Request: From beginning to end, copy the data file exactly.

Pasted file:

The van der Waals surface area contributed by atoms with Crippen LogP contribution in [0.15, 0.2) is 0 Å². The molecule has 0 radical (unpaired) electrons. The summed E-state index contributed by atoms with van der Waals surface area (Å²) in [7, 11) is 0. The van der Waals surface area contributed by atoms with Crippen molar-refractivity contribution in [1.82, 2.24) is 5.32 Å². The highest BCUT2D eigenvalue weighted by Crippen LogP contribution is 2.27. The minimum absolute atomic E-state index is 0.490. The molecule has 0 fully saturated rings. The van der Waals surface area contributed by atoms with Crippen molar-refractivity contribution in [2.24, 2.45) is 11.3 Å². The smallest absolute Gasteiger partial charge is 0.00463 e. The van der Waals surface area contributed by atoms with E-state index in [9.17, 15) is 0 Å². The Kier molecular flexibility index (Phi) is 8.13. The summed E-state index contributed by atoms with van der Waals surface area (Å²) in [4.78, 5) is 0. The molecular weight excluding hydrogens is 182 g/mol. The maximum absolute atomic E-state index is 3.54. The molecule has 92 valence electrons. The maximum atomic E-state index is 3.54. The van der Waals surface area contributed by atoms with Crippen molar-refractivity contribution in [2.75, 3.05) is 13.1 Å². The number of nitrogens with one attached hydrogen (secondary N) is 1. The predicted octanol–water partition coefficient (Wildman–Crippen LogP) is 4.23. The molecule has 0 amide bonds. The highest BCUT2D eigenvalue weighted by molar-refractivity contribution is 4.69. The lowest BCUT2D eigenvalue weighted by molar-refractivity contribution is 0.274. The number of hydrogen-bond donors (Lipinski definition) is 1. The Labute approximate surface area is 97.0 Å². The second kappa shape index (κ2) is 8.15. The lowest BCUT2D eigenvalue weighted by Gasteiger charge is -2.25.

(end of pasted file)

The van der Waals surface area contributed by atoms with Crippen LogP contribution in [0.15, 0.2) is 0 Å². The molecule has 0 radical (unpaired) electrons. The summed E-state index contributed by atoms with van der Waals surface area (Å²) in [7, 11) is 0. The van der Waals surface area contributed by atoms with Crippen molar-refractivity contribution in [1.82, 2.24) is 5.32 Å². The highest BCUT2D eigenvalue weighted by Crippen LogP contribution is 2.27. The minimum absolute atomic E-state index is 0.490. The molecule has 0 fully saturated rings. The van der Waals surface area contributed by atoms with Crippen molar-refractivity contribution in [2.24, 2.45) is 11.3 Å². The smallest absolute Gasteiger partial charge is 0.00463 e. The van der Waals surface area contributed by atoms with E-state index in [9.17, 15) is 0 Å². The Kier molecular flexibility index (Phi) is 8.13. The summed E-state index contributed by atoms with van der Waals surface area (Å²) in [4.78, 5) is 0. The molecular weight excluding hydrogens is 182 g/mol. The maximum absolute atomic E-state index is 3.54. The molecule has 92 valence electrons. The maximum atomic E-state index is 3.54. The van der Waals surface area contributed by atoms with Crippen molar-refractivity contribution in [2.75, 3.05) is 13.1 Å². The number of nitrogens with one attached hydrogen (secondary N) is 1. The predicted octanol–water partition coefficient (Wildman–Crippen LogP) is 4.23. The molecule has 0 amide bonds. The highest BCUT2D eigenvalue weighted by molar-refractivity contribution is 4.69. The lowest BCUT2D eigenvalue weighted by molar-refractivity contribution is 0.274. The number of hydrogen-bond donors (Lipinski definition) is 1. The Labute approximate surface area is 97.0 Å². The second kappa shape index (κ2) is 8.15. The lowest BCUT2D eigenvalue weighted by Gasteiger charge is -2.25.